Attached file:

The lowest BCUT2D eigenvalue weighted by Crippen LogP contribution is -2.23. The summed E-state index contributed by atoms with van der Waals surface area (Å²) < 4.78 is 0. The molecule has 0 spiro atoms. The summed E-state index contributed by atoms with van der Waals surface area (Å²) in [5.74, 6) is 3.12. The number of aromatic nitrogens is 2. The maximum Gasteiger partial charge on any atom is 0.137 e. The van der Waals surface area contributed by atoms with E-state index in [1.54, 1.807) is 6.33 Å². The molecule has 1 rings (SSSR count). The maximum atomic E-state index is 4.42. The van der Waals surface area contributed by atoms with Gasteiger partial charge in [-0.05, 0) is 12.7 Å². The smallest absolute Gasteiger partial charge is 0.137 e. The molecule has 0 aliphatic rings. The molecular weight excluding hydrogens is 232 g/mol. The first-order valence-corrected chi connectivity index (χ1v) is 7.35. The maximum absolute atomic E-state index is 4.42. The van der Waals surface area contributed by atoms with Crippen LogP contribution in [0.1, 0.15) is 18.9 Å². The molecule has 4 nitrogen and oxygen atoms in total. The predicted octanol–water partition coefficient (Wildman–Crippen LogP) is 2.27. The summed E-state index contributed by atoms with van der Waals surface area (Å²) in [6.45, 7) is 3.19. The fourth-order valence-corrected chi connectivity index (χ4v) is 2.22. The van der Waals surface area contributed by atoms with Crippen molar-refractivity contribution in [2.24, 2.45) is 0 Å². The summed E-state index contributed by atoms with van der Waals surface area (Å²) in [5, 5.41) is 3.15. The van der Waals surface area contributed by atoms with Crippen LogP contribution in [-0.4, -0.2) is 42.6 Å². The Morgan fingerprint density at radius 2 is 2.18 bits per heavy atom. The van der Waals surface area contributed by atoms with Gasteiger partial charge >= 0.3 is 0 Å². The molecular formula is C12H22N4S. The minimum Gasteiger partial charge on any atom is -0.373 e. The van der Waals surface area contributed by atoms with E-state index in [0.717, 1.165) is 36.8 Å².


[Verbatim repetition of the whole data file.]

The lowest BCUT2D eigenvalue weighted by Crippen LogP contribution is -2.23. The summed E-state index contributed by atoms with van der Waals surface area (Å²) < 4.78 is 0. The molecule has 0 spiro atoms. The summed E-state index contributed by atoms with van der Waals surface area (Å²) in [5.74, 6) is 3.12. The number of aromatic nitrogens is 2. The maximum Gasteiger partial charge on any atom is 0.137 e. The van der Waals surface area contributed by atoms with E-state index in [1.54, 1.807) is 6.33 Å². The molecule has 1 rings (SSSR count). The maximum atomic E-state index is 4.42. The van der Waals surface area contributed by atoms with Gasteiger partial charge in [-0.05, 0) is 12.7 Å². The smallest absolute Gasteiger partial charge is 0.137 e. The molecule has 0 aliphatic rings. The molecular weight excluding hydrogens is 232 g/mol. The first-order valence-corrected chi connectivity index (χ1v) is 7.35. The maximum absolute atomic E-state index is 4.42. The van der Waals surface area contributed by atoms with Crippen LogP contribution in [0.1, 0.15) is 18.9 Å². The molecule has 4 nitrogen and oxygen atoms in total. The predicted octanol–water partition coefficient (Wildman–Crippen LogP) is 2.27. The summed E-state index contributed by atoms with van der Waals surface area (Å²) in [6.45, 7) is 3.19. The fourth-order valence-corrected chi connectivity index (χ4v) is 2.22. The van der Waals surface area contributed by atoms with Crippen molar-refractivity contribution in [2.24, 2.45) is 0 Å². The summed E-state index contributed by atoms with van der Waals surface area (Å²) in [5, 5.41) is 3.15. The van der Waals surface area contributed by atoms with Crippen LogP contribution in [-0.4, -0.2) is 42.6 Å². The Morgan fingerprint density at radius 2 is 2.18 bits per heavy atom. The van der Waals surface area contributed by atoms with Gasteiger partial charge >= 0.3 is 0 Å². The molecular formula is C12H22N4S. The minimum Gasteiger partial charge on any atom is -0.373 e. The van der Waals surface area contributed by atoms with E-state index in [0.717, 1.165) is 36.8 Å².